Thursday, August 8, 2019

Basil the Harbinger of Doom

At what point did basil, a largely harmless and uninteresting plant, suddenly become the be all and end all of culinary achievement without which no meal, even a bowl of cornflakes, is complete?  Pasta, roasts, fried chicken, soups even icecream are considered to have their unworthy existence enhanced with the addition of basil.  Which leads me to my next question, has anybody tried these foods without basil?  Spoiler alert, they taste better.

It has to be admitted that I'm not a big fan of basil.  I think this dates back to my watching Fawlty Towers and realising that there's only one joke and it's that Basil is an idiot.  I only needed to watch one episode, all the rest was repetition.  On the other hand basil was redeemed for me as a child by my exposure to Basil Brush who was brilliant.  Despite that I wouldn't think of placing either Basil on my food.

I've never been particularly fond of basil and its almost ubiquitous presence in food is becoming irritating.  I've just come back from South East Asia where the diet is basically basil plus some other stuff.  It doesn't even have a particularly strong taste, just enough to spoil the flavour of whatever its with.  On the other hand it is useful in Chinese medicine (which seems to consist of just grinding up whatever organic matter happens to be on hand).  I'm not entirely sure what basil is supposed to cure but it probably doesn't matter.  It's traditional and cultural so whether it works or not is largely irrelevant.  On a slightly more positive note basil is also apparently an antidote to basilisk venom.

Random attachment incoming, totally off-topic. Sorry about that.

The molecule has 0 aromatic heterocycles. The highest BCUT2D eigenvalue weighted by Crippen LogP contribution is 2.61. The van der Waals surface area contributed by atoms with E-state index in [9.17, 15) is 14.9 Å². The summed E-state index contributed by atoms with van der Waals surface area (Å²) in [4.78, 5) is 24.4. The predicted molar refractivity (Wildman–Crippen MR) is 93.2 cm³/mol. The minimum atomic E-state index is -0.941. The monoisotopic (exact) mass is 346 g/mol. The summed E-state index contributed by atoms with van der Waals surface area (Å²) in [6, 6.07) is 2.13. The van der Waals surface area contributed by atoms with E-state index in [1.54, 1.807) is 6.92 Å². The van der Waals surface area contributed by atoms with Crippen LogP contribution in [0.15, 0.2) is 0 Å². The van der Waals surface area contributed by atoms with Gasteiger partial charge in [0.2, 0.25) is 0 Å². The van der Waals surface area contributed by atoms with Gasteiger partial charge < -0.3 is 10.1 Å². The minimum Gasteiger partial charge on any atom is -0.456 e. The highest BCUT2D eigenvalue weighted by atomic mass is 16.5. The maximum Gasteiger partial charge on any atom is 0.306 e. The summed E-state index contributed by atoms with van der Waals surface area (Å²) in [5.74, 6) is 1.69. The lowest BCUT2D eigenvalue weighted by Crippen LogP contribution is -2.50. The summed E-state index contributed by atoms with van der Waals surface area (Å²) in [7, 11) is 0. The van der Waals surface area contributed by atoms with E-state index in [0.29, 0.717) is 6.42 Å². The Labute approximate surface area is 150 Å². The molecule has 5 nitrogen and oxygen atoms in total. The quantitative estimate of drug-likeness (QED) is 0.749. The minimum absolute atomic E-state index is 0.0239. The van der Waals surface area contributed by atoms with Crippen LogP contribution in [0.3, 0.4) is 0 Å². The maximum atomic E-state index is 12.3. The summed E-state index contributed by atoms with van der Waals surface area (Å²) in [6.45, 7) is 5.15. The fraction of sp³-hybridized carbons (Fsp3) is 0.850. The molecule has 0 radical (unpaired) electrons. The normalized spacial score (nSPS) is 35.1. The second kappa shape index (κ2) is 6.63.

While I'm fully in favour of inoculating our children against basilisk attack I don't see the reason for putting the stuff on our food.  We don't put other medicine on food.  I'm not in the habit of grinding up oxycontin and sprinkling it on my cereal, or at least not since I got rid of that kidney stone. 

But possibly the most disturbing thing about basil is its connection with death.  In India basil is placed in the mouth of the recently departed to ensure they reach God.  Or possibly a lot of people die while eating in India and they just happened to have the basil there already.  It's sometimes a little difficult to determine what is a genuine cultural practice and what is simply an unfortunate coincidence.  In an interesting piece of parallel cultural evolution in Europe basil was placed in the hands of the dead to ensure a safe journey.  One can't help thinking the basil may have been of more use before they got on that coach. 

Still the connection between basil and death seems to be pretty widespread.  If you go to someone's house and they produce a delicious meal for your enjoyment examine it closely to see if there's any basil in it.  If the answer is in the affirmative well, I'm not saying they're actively trying to kill you.  Just that they seem to be almost indecently prepared for the event should it happen.  You might want to check and see if they bothered preparing a dessert.

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